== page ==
250 years ago, it all began with one man.
Phillip Skene, a member of the British Army, was given a plot of land from the King of England, which he named after himself.
It became his home and his passion, as he stated to a letter penned to the people of Skenesborough, now known as Whitehall, after having fled back to Brittan during the Revolutionary War.
“…I intend God Willing to visit Skenesborough this fall,” said Skene in a letter written to it’s inhabitants on July 15, 1784. “Nothing will give me greater pleasure than to become once more your friend, and neighbor at Skenesborough.”
Skene also said that the trip to his town would be to make restitution as part of the peace treaty drawn up between Brittan and the newly formed county of United States.
“Nothing shall be wanting in my power to the inhabitants to make everything agreeable,” said Skene. “And as we are taught that Blessed are the peace makers for they shall enjoy the Kingdom of Heaven, what is passed, with the olive branch must be wiped away, and we must like repenting sinners be born anew to righteousness, forgive and forget our trespasses.”
Skene joined the Army under his uncle, Andrew Skene, and was a captain in the Royal Scots. Skene came to America in 1756 and returned to Ireland in 1765 in order to bring his family, wife Katherine and children Andrew, Mary Ann Margaret and Katherine, to America and establish a new home on property that was partially given to him by the King and partially land that he purchased.
Skene spent the next several years establishing a colony and raising a family, often writing to Lieutenant Gamble, British Quarter Master General in New York, about the conditions.
One such letter, addressed to Gamble on March 14, 1770, talked about the destruction of his barns by fire.
“I am but just come home from surveying the Lakes distance (and) I lost my barns and stables by a fire but I am well satisfied as my cattle are saved,” said Skene. “This accident happened by a horse kicking the boy that feeded the cattle and the light in his hand communicated to some flax.”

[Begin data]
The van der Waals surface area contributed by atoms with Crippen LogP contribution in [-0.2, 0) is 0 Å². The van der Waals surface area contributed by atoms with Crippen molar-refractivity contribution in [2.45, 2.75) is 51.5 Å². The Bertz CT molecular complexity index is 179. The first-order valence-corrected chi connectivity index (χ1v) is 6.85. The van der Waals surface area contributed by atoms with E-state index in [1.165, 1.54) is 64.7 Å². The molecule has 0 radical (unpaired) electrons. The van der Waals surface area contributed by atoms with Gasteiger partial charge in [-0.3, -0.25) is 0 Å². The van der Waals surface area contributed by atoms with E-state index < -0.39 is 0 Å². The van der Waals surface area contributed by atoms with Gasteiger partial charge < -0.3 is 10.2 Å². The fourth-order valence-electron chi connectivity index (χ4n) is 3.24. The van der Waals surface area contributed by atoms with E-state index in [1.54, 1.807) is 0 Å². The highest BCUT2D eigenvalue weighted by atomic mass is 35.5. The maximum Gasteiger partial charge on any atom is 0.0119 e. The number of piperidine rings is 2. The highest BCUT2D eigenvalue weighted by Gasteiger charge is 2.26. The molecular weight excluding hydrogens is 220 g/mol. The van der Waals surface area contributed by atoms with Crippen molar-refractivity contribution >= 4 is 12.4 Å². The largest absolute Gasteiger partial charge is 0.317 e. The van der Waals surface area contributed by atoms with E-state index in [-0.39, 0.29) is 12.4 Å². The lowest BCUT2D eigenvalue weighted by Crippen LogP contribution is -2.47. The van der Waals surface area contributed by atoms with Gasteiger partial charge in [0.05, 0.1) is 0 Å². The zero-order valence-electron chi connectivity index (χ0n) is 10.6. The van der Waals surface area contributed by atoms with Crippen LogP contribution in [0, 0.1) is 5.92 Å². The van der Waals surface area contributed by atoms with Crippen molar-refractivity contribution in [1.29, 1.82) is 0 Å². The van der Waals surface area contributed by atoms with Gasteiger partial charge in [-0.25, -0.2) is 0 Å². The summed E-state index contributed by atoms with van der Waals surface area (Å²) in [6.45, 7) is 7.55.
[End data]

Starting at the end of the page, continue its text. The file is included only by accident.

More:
In a letter on Sept. 13 of the same year, Skene details the rebuilding of his stables and talks about the harvest, saying that while it is not as plentiful as he would like it, it will do for the winter.
“(Unknown name) did his duty in producing a fine crop from seed,” said Skene. “Neither did I slave more or have been more disappointed, but I am satisfied that it is not worse with me than others. I shall have enough for myself and that inhabitants shall not want.”
In 1775, Skene was appointed the Lieutenant Governor of the forts at Crown Point and Ticonderoga as well as surveyor of the forests of Lake Champlain.
A little more than a year later when the war for American Independence began, Skene and his family were arrested and his land in Skenesborough was confiscated. Skene returned to England in 1778, and was awarded $20,000 in damages by the Commissioners for the Claims of American Loyalists between 1786 and 1787.
Two years earlier, Skene had written what may have been his final letter penned to the inhabitants of Skenesborough. However, he was not able to make good on the promise to visit his town, nor is it believed that the letter ever made it to Skenesborough.
The letter was discovered by a Mrs. Booth, who sent a copy to the newspaper.
“The enclosed letter, which I have just found among my old papers seems to me so remarkable that I send it at once,” said Booth. “It does not appear that it was ever delivered, as I know of, but it shows how firmly his heart was wedded to (Skenesborough) and its people, and how much he desired to begin life again as a citizen of America.”
In the letter, Skene said that his hopes were to help the town that was founded by him continue to grow.
“I shall cancel all debts passed, and raise the different works, for iron, mills and all other things to the advantage of the township,” said Skene, ending, “Your very humble servant and sincere friend, Phillip Skene.”
Skene died in Hartwell, Ireland in June of 1810 at the age of 86.